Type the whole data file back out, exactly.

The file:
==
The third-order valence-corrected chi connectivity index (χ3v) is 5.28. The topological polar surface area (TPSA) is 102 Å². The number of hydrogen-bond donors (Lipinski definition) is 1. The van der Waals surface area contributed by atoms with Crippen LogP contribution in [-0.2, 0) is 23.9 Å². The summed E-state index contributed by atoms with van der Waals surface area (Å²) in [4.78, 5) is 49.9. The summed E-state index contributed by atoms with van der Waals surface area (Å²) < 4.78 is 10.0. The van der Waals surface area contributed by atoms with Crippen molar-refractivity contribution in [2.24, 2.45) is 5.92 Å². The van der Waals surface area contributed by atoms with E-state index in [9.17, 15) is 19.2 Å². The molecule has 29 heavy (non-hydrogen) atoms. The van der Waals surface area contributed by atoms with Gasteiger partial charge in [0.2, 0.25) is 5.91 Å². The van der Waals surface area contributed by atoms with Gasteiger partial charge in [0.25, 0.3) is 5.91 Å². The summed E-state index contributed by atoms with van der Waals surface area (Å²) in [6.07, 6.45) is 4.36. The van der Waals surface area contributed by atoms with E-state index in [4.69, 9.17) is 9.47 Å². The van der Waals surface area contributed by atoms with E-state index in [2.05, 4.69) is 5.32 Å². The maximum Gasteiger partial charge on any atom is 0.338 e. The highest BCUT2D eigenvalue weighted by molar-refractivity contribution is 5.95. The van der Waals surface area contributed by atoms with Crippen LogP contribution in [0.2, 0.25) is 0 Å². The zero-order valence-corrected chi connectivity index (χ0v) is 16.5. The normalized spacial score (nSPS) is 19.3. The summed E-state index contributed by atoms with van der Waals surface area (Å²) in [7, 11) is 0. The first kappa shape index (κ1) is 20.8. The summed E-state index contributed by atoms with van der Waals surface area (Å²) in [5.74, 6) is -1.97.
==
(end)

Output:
The third-order valence-corrected chi connectivity index (χ3v) is 5.28. The topological polar surface area (TPSA) is 102 Å². The number of hydrogen-bond donors (Lipinski definition) is 1. The van der Waals surface area contributed by atoms with Crippen LogP contribution in [-0.2, 0) is 23.9 Å². The summed E-state index contributed by atoms with van der Waals surface area (Å²) in [4.78, 5) is 49.9. The summed E-state index contributed by atoms with van der Waals surface area (Å²) < 4.78 is 10.0. The van der Waals surface area contributed by atoms with Crippen molar-refractivity contribution in [2.24, 2.45) is 5.92 Å². The van der Waals surface area contributed by atoms with E-state index in [9.17, 15) is 19.2 Å². The molecule has 29 heavy (non-hydrogen) atoms. The van der Waals surface area contributed by atoms with Gasteiger partial charge in [0.2, 0.25) is 5.91 Å². The van der Waals surface area contributed by atoms with Gasteiger partial charge in [0.25, 0.3) is 5.91 Å². The summed E-state index contributed by atoms with van der Waals surface area (Å²) in [6.07, 6.45) is 4.36. The van der Waals surface area contributed by atoms with E-state index in [4.69, 9.17) is 9.47 Å². The van der Waals surface area contributed by atoms with E-state index in [2.05, 4.69) is 5.32 Å². The maximum Gasteiger partial charge on any atom is 0.338 e. The highest BCUT2D eigenvalue weighted by molar-refractivity contribution is 5.95. The van der Waals surface area contributed by atoms with Crippen LogP contribution in [0.2, 0.25) is 0 Å². The zero-order valence-corrected chi connectivity index (χ0v) is 16.5. The normalized spacial score (nSPS) is 19.3. The summed E-state index contributed by atoms with van der Waals surface area (Å²) in [7, 11) is 0. The first kappa shape index (κ1) is 20.8. The summed E-state index contributed by atoms with van der Waals surface area (Å²) in [5.74, 6) is -1.97.